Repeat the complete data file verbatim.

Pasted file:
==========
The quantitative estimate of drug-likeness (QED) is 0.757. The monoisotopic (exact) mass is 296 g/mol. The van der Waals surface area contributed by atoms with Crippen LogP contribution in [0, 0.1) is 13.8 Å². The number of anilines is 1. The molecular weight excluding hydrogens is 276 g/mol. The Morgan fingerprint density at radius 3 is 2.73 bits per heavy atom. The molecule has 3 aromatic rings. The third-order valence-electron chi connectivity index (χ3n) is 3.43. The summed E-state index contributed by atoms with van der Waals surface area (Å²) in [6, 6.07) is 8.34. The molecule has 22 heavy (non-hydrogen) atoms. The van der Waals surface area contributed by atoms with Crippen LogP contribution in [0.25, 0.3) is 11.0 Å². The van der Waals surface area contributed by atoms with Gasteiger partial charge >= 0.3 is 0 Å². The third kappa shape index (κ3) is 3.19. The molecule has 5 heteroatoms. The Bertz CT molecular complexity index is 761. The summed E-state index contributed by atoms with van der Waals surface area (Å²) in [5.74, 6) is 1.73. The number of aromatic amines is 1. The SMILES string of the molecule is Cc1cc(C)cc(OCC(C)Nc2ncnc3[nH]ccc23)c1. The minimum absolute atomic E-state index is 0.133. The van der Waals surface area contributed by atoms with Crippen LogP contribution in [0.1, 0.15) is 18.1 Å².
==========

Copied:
The quantitative estimate of drug-likeness (QED) is 0.757. The monoisotopic (exact) mass is 296 g/mol. The van der Waals surface area contributed by atoms with Crippen LogP contribution in [0, 0.1) is 13.8 Å². The number of anilines is 1. The molecular weight excluding hydrogens is 276 g/mol. The Morgan fingerprint density at radius 3 is 2.73 bits per heavy atom. The molecule has 3 aromatic rings. The third-order valence-electron chi connectivity index (χ3n) is 3.43. The summed E-state index contributed by atoms with van der Waals surface area (Å²) in [6, 6.07) is 8.34. The molecule has 22 heavy (non-hydrogen) atoms. The van der Waals surface area contributed by atoms with Crippen LogP contribution in [0.25, 0.3) is 11.0 Å². The van der Waals surface area contributed by atoms with Gasteiger partial charge >= 0.3 is 0 Å². The third kappa shape index (κ3) is 3.19. The molecule has 5 heteroatoms. The Bertz CT molecular complexity index is 761. The summed E-state index contributed by atoms with van der Waals surface area (Å²) in [5.74, 6) is 1.73. The number of aromatic amines is 1. The SMILES string of the molecule is Cc1cc(C)cc(OCC(C)Nc2ncnc3[nH]ccc23)c1. The minimum absolute atomic E-state index is 0.133. The van der Waals surface area contributed by atoms with Crippen LogP contribution in [0.1, 0.15) is 18.1 Å².